Consumers Reject Negative Forecasts
Despite daily media articles declaring that property prices are set to fall 15% or 20% or more, most Australians don’t believe it.
That’s according to the latest Finder Consumer Sentiment Tracker, which sought consumers’ views on the direction of house prices in the next 12 months.
Even in Sydney and Melbourne, where some economists and commentators have declared prices to be falling already, only about 20% of consumers believe prices in their local area will fall in the next 12 months.
In Sydney, 50% believe prices will rise and another 28% suggest there will be no change.
In Melbourne, 56% expect property prices to increase and 25% expect them to stay the same.
Consumers are even more bullish about house prices in Perth, Adelaide and Brisbane. In Brisbane, 63% expect prices to rise and 23% expect no change. Only 14% expect prices to decline. In Perth, 58% expect price increases and 29% foresee no change to house values. Only 13% expect prices to fall.
94% Of Sellers Make A Profit
The number of properties selling for more than the owners initially paid may have fallen slightly in the past quarter, but overwhelmingly sellers are still coming out on top.
CoreLogic’s latest Pain & Gain Report, which analysed about 106,000 property resales in the March 2022 Quarter, recorded a 0.3 percentage point decline in the number of profit-making sales nationally – but the level of gains increased in 10 of the 15 market jurisdictions.
CoreLogic’s Head of Research Eliza Owen says 93.7% of sales are still at a profit.
Median gains nationally are $290,000, with Sydney sellers recording the biggest median gain of $415,000 and Perth the lowest at a still-healthy $119,000.
For those who lost out on a sale, the median loss was $33,000.
“Our analysis shows the median hold period nationally is nine years,” Owens says.
“Since then, Australian dwelling values have increased 70.3% or the equivalent of around $309,000 in the median dwelling value across Australia.
Unemployment Sits At Historic Low
Unemployment figures continue to sit at historic lows with another 60,000 people employed last month.
The latest Australian Bureau of Statistics figures show the unemployment rate remains at 3.9% for the third consecutive month.
At the same time, the under-employment rate dropped to a 14-year low, at 5.7%.
The ABS says average employment growth over the past three months continues to be stronger than the pre-pandemic levels.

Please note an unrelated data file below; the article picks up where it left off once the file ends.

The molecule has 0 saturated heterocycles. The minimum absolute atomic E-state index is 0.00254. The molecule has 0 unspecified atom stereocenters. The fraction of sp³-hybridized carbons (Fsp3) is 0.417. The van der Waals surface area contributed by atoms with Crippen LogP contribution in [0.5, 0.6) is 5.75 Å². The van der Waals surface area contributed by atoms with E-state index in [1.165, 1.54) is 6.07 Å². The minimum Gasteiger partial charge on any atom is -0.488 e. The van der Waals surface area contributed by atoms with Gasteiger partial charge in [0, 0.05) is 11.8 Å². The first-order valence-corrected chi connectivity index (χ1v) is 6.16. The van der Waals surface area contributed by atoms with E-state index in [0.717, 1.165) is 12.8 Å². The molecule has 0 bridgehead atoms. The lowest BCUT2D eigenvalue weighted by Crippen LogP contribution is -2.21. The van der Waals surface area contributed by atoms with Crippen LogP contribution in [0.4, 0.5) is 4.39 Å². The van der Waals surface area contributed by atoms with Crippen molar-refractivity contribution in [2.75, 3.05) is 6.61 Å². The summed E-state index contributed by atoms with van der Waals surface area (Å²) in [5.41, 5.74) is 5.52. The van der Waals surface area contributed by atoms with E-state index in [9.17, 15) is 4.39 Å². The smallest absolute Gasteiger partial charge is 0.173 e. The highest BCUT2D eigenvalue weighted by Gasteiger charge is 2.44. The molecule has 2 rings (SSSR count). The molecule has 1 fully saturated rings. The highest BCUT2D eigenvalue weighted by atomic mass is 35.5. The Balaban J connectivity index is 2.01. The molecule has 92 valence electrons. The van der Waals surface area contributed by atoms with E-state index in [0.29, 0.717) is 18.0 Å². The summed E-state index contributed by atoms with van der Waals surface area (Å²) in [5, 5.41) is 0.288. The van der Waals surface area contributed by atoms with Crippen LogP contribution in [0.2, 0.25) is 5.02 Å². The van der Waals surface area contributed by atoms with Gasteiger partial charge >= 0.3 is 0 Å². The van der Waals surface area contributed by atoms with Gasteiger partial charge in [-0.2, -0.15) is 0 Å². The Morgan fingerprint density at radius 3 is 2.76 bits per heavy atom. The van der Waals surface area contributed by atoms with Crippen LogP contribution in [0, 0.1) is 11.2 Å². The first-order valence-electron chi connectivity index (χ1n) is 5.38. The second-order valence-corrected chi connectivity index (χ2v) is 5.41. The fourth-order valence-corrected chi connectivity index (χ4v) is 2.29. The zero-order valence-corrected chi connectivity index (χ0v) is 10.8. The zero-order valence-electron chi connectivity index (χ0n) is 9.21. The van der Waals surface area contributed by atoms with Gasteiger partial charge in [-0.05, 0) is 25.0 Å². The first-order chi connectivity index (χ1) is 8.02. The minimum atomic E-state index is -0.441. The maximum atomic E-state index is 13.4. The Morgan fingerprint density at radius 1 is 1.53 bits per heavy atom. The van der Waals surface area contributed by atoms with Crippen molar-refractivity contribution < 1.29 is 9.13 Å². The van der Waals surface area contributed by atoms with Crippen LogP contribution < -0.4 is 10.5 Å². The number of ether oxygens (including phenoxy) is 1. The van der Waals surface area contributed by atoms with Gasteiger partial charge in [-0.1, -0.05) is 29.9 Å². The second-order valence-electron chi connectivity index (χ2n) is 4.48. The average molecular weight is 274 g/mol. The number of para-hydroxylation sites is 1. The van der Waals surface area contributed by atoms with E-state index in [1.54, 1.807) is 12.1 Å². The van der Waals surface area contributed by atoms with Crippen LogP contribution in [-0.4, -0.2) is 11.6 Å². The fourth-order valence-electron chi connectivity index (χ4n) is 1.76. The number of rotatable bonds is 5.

ABS head of labour statistics Bjorn Jarvis says the participation rate – people in work or looking for employment – also reached a record high of 66.7%.
“For the first time ever, more than two out of three Australians aged 15 and over were participating in the labour force,” Jarvis says.
The Australian Chamber of Commerce and Industry’s Andrew McKellar says Australian businesses are facing the second-worst workforce shortages in the OECD.
BIS Oxford Economics’ Sean Langcake says the low unemployment rate will add to wage pressures.
Australia has 13mil spare bedrooms
New figures show there are 13 million spare bedrooms in Australia despite the massive rental crisis.
The Survey of Income and Housing figures show two-thirds of those rooms are in houses with only a couple or a single person living in them.
It predicts the number of “vacant” rooms will continue to rise as a result of Australia’s ageing population holding on to “empty nests” with little incentive to downsize.
The Centre for Independent Studies chief economist Peter Tulip says changes to stamp duty could relieve some of the financial disincentives to downsizing.
“Tax on [property] turnover means people are in houses that don’t suit their circumstance,” he says. “So, we would get a better allocation of houses if we replace stamp duty with land tax.”
He says removing the family home exemption from the aged pension asset test could also help.
Demographics Group’s Simon Kuestenmacher says many delay downsizing because they prefer to age at home rather than enter aged care.
NSW Begins To Scrap Stamp Duty
First-home buyers in NSW will have a choice of paying upfront stamp duty or switching to an annual land tax, as the State Government starts a promised overhaul of transfer tax for residential property sales.
In a trend that is gaining momentum nationwide, NSW first-home buyers who choose not to pay stamp duty on the sale price at the point of purchase will instead pay a land tax fixed at 0.3% of the assessed land value plus $400 every year.
Premier Dominic Perrottet says the measure will make home ownership more affordable for FHBs and let more younger buyers enter the market as upfront costs will reduce.
For a home with a $1m land value, homebuyers opting for land tax would be exempt from $45,000 in stamp duty in favour of paying a $3,400 land tax a year.
The land tax “opt-in” scheme will spread some of a load of upfront housing costs – providing homebuyers accept they face an indefinite annual tax on the family residence.
QUOTE OF THE WEEK:
Centre for Independent Studies chief economist Peter Tulip:
“Tax on [property] turnover means people are in houses that don’t suit their circumstances. So, we would get a better allocation of houses if we replace stamp duty with land tax.”
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